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Re: How does the svg element handle CSS border and background-color?

From: fantasai <fantasai.lists@inkedblade.net>
Date: Mon, 23 Aug 2010 14:41:25 -0700
Message-ID: <4C72EB05.3040904@inkedblade.net>
To: Kevin Ar18 <kevinar18@hotmail.com>
CC: public-fx@w3.org
On 08/23/2010 09:19 AM, Kevin Ar18 wrote:
>  > >> I would just say that the <svg> element is considered a replaced
>  > >> element as far as its surrounding contents are concerned, and any
>  > >> CSS values set on it apply exactly as if applied to a replaced
>  > >> element. And note that in some cases those values may also affect
>  > >> the SVG, e.g. 'color' will inherit into the SVG content.
>  > >
>  > > Would this apply equally for both referenced SVG and inline SVG?
>  >
>  > Yes. CSS should be handling both exactly the same. (The SVG, given
>  > the additional style information, might behave slightly differently
>  > within its viewport, however.)
>
> To be clear I am referring to the svg element (not object, embed, image,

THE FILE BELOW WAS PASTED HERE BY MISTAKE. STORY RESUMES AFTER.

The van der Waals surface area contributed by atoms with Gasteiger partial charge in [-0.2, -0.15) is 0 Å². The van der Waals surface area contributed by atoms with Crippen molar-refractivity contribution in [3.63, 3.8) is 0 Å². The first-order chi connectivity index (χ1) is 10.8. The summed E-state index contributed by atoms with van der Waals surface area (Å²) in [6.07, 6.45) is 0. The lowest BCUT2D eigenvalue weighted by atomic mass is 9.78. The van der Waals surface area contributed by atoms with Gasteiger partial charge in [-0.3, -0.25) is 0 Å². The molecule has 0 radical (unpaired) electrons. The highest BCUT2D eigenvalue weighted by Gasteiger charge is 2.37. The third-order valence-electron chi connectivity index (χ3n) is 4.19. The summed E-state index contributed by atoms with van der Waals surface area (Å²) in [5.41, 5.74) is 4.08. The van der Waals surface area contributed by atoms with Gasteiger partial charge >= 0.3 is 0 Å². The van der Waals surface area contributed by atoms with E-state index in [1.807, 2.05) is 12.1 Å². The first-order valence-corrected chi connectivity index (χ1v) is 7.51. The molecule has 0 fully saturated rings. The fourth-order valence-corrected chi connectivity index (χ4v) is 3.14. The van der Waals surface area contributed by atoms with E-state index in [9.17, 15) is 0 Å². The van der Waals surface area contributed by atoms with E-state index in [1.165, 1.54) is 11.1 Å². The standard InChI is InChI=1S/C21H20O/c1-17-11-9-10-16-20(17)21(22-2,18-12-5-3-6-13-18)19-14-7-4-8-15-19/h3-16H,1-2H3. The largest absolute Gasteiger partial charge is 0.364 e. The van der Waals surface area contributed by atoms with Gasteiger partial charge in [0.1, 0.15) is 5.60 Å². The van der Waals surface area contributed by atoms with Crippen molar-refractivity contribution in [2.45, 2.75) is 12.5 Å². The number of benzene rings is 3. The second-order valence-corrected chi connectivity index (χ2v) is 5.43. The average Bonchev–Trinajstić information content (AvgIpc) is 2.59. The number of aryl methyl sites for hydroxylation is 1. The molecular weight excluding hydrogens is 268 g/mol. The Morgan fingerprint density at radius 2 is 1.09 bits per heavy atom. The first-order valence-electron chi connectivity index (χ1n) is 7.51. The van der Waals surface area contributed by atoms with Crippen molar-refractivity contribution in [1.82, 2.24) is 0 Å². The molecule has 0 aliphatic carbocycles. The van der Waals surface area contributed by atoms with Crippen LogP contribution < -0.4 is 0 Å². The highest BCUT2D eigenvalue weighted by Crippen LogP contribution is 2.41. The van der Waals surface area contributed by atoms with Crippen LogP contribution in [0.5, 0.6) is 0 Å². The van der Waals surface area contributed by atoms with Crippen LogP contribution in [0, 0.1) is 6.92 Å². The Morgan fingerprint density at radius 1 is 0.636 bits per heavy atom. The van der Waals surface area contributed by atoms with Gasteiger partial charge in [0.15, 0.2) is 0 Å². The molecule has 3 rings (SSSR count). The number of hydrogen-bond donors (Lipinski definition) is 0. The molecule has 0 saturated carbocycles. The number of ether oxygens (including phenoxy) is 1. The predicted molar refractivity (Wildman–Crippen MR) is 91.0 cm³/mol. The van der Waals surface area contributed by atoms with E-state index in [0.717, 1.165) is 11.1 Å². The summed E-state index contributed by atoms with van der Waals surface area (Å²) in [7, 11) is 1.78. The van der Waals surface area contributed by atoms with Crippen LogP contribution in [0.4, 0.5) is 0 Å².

> etc...)
>
> As far as I can tell, HTML5 does not consider the SVG element to be this
> kind of replaced content:
> http://www.whatwg.org/specs/web-apps/current-work/multipage/rendering.html#replaced-elements

I don't really know what "replaced element" means in HTML, but in
CSS it applies a certain set of rules to the way the element is
handled, and those are exactly the rules we want here. Being a
replaced element in CSS terms has nothing to do with whether the
content is inline or pulled in from an external file: its only
distinction is whether the content of the element is rendered
under the scope of the CSS rendering model or not. (The definition
was worded exactly as it is so that both external SVG and inline
SVG would be considered "replaced elements" in CSS.)

~fantasai
Received on Monday, 23 August 2010 21:41:59 GMT

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